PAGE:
Utah Republicans dumped Rep. Chris Cannon in 2008, jettisoned Sen. Bob Bennett on Saturday and may have their sights fixed on Sen. Orrin Hatch in 2012.
In a state where Republicans once could count their first election as a lifetime appointment, the latest trend is troubling for Utah's longest-serving U.S. senator in seeking a seventh term.
In fact, more than half of Utah voters say they would elect someone other than Hatch if he were up for re-election this year, according to a recent Salt Lake
Tribune poll, while 35 percent would support him. Among this year's delegates to the GOP state convention, the numbers are even worse for Hatch: 71 percent would back another candidate over him, the poll shows.
For his part, Bennett, whom delegates booted, still held a commanding lead, according to the paper's pre-convention survey, over the eventual Democratic nominee, Sam Granato, 55 percent to 27 percent.
State Rep. Greg Hughes, R-Draper, said Bennett's ouster sets the stage for a field of challengers against Hatch in two years.
"There is voter fatigue with people who have been in Washington a long time," Hughes said. "The votes [Saturday] show the delegates and voters are looking for a new guard."
It won't be the first time Hatch has had to woo conservatives, who often dominate Utah's nominating process.
"Senator Hatch has always run into delegates at the convention that have opposed him," says Jennifer Duffy, a senior editor at the Washington-based Cook Political Report . "I assume in this kind of environment that number is significantly higher. The real question is how will the environment look like two years from now?"
The political landscape Hatch needs: a churning economy, a Republican renaissance and, most important, a less vocal anti-incumbent, anti-Washington fervor. Meanwhile, he will need to spend a lot of time and money convincing Utah conservatives that he has not drunk the Potomac Kool-Aid.
The good news for Utah's senior senator: He has $2.2 million in his campaign account and a nice head start.
LaVarr Webb, a Utah political consultant and GOP delegate, said he got an invitation last week to participate in a telephone town hall just days after a Tribune poll showed delegates would have bounced Hatch if he were up for election this year.
"I definitely think that he is concerned about his re-election," Webb says. "He is making a real attempt to connect."
In previous re-elections, Hatch's smallest margin of victory was a landslide 17 percentage points, and that was 1982. In his most recent contest, in 2006, Hatch smoked his Democratic foe by 31 percentage points.
But the real question rests in what delegates think, and Utah politicos undoubtedly recall Hatch, along with then-Gov. Mike Leavitt, drawing jeers and boos at the GOP state convention a decade ago. Leavitt was forced into a primary that year and Hatch narrowly escaped a runoff.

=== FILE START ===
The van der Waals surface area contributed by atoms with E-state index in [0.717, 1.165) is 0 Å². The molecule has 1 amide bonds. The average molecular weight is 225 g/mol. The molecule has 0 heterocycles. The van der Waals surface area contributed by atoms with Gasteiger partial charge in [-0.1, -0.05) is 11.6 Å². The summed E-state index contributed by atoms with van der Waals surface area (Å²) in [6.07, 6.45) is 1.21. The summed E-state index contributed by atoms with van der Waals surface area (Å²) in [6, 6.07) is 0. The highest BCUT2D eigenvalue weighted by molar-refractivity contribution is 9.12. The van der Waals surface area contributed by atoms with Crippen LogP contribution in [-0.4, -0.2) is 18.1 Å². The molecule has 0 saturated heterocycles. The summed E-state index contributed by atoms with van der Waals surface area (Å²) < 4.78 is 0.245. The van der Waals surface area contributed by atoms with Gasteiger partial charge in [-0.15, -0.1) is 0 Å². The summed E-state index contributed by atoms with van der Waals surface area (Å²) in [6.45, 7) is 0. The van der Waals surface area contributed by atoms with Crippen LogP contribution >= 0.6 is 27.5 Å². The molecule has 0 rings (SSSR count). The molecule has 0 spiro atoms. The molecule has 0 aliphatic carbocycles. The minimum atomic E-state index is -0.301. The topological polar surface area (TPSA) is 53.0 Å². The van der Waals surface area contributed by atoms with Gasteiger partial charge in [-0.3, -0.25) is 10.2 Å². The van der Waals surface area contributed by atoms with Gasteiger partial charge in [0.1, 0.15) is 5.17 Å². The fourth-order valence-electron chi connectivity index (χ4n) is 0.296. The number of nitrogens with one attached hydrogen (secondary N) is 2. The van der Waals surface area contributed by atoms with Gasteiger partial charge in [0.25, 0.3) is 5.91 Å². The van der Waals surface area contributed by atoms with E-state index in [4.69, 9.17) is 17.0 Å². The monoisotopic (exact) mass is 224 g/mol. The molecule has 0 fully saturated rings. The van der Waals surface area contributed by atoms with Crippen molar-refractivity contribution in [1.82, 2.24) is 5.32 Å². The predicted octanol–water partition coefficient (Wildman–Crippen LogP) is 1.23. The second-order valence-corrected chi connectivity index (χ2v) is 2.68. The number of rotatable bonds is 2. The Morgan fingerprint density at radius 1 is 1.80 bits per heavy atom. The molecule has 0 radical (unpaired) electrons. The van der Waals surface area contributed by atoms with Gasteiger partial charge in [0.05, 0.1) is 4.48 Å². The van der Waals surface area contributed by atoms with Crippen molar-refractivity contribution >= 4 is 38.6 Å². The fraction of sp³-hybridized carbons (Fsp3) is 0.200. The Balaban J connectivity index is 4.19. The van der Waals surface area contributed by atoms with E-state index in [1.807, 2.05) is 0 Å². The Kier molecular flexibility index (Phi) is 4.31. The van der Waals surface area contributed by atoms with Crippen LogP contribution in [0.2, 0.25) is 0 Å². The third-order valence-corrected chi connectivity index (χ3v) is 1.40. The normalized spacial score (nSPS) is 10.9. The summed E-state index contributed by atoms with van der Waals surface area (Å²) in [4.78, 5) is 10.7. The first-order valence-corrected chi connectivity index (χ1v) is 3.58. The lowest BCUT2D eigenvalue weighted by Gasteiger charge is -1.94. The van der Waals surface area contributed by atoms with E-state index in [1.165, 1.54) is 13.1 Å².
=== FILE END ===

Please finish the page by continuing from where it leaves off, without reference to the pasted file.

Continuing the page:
While Saturday's convention focused mainly on Bennett, Hatch didn't escape criticism either.
Ken Cromar carried a handmade sign through the halls asking, "What do you call a senator who's been in Washington 33 years? You call him home," parroting a line Hatch used to oust then-Democratic Sen. Frank Moss in 1976.
"We're calling Senator Hatch home," Cromar said. "Senator Hatch and Senator Bennett have both gone along with the drip, drip, drip of compromise" against the Constitution.
Hatch's path in 2012 may not be clear. Several Utah politicians -- including Rep. Jason Chaffetz, who packs an 82 percent favorable rating among this year's GOP delegates -- have left open the prospect of an intraparty challenger.
Hatch reported he shook more than a thousand hands Saturday and only one person said he had issues with Hatch.
"Naturally, we're concerned," Hatch said. "We're doing a lot of things; we've done a lot of things. We're not sitting back and acting like nothing bad can happen." And he has a warning for any future challengers: "If anyone decides to run against me, they're going to find a real tough go."
J. Brad Coker, managing director of Mason-Dixon Polling & Research, The Tribune's pollster, says Hatch's numbers shouldn't be so bad in 2012.
"He may still face a challenge," Coker says, "but I think he'll be in better shape to deal with it than Bennett."
Conservatives are fired up this year, he notes, and looking for someone to blame.
"In Utah, there's really no Democrat to fire at," Coker says. "If you've got no Democrats to shoot at, you start shooting at Republicans."
In that case, Hatch should be thankful for one thing: also up for re-election in 2012 is President Barack Obama. He gets favorable ratings from just 30 percent of Utah voters in The
Tribune poll and, among Republicans, 73 percent view him unfavorably.
If Sen. Orrin Hatch were up for re-election this year, would you be inclined to vote for him or would you vote for someone else?